Graduates from approved two-year colleges with an Associate’s degree and an aviation major need only 1250 hours total flight time and 200 hours cross-country time if they:•Complete at least 30 credit hours of aviation related coursework, and **
•Hold a Commercial Pilot Certificate that was earned through the school’s part 141 training program

So while you still don’t need a degree to fly for a Regional Airline, the FAA has now made it part of the equation.

So what’s best? The answer is whatever’s best for Stevie. You can go to college, get your degree AND do your flight training at the university (which may allow you to lower your required hours), build your time after and get hired. Or do you study something else, train after, then build time, then get hired? You can also do your flight training first, build time, get hired at a Regional and take care of college during or after part-time or online. There are obviously pros and cons to all. Are you still home? Do your parents get a vote? Again only you can decide which route is best. Personally I like getting your training done (with ATP or elsewhere). That way while you’re in school you could possibly get an instructor gig nights or weekends and build time while you’re working on your degree so when you graduate you already have the time and can get hired ASAP. But again it’s what’s best for YOU. Hopefully this helps some.




To me it really depends on your age. If you are 16-18 and planning what to do then I absolutely think you should attend college first and complete a four year degree, then complete your flight training. If you are a bit older and already in the workforce then you might want to consider training now and getting an online degree while you fly for a regional airlines. I recommend having a degree outside of aviation so that you have a backup plans for some reason you are unable to fly any longer. You will not need a degree to fly for a regional, but it is an absolute requirement to fly for the majors.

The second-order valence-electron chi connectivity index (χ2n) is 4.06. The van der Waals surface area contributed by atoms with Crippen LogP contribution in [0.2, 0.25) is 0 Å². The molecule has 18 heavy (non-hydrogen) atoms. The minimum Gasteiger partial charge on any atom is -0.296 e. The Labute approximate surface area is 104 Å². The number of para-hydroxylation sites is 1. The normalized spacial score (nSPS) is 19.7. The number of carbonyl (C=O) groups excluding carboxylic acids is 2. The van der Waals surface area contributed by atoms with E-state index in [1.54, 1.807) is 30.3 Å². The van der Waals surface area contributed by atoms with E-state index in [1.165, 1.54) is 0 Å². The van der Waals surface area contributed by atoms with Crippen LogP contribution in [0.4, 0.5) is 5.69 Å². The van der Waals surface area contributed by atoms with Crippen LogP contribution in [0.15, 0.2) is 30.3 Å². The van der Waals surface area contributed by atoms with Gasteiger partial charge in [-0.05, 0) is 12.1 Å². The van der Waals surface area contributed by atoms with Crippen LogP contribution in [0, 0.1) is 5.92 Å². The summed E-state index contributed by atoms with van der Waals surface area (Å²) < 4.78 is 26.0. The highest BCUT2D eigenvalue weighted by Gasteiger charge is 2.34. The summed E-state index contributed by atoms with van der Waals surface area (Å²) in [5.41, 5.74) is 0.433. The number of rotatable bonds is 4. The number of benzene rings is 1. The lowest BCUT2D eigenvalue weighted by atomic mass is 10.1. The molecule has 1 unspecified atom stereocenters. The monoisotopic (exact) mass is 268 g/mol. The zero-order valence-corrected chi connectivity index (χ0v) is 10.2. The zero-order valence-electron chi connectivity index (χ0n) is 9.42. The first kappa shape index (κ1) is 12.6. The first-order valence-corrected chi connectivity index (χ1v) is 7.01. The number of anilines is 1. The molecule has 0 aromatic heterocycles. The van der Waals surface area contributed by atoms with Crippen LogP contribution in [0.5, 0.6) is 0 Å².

I realize that Adam and I took different approaches here, this really drives home the point that it is up to you and works best for you. How old are you? Are you currently working or in school?



Thank you both so much for responding, both answers are very helpful. I have decided it would be most beneficial for me to attend a college that allows me to earn my license first, and then continue by working on a bachelor degree while still flying with the school, or a program affiliated with them at least. I am hoping that such a place exists but so far all I can manage to find are programs that provide me with the licensing courses, then requires me to either go to school online or start another program at a different place completely. I know that for me, completing classes on line really does not match with my learning style well. I was hoping on some incite as to which colleges anyone could recommend.

A little bit of background about me to might be helpful. I am 24 years old and living on my own in New York. My family is not really available to help me with any sort of loan process, so finding a college that offers federal student aid is really my best option. I am hoping to stay away from private schools that only offer personal loans. I am not attached to New York so I am willing to make the move for the right school, but I am definitely interested in staying in a larger city. It seems like most of the schools I am finding are in California.

Again thank you for taking the time to read and respond to my questions. I am very ready to start on my journey just having a hard time finding the right direction.


Hey Stevie,

There are a number of school both large and small across the country. Unfortunately the only ones I’m familiar with are the big ones like Embry Riddle and Kent State, both of which are VERY expensive. Hopefully someone else might chime in but meanwhile I’d keep Googling.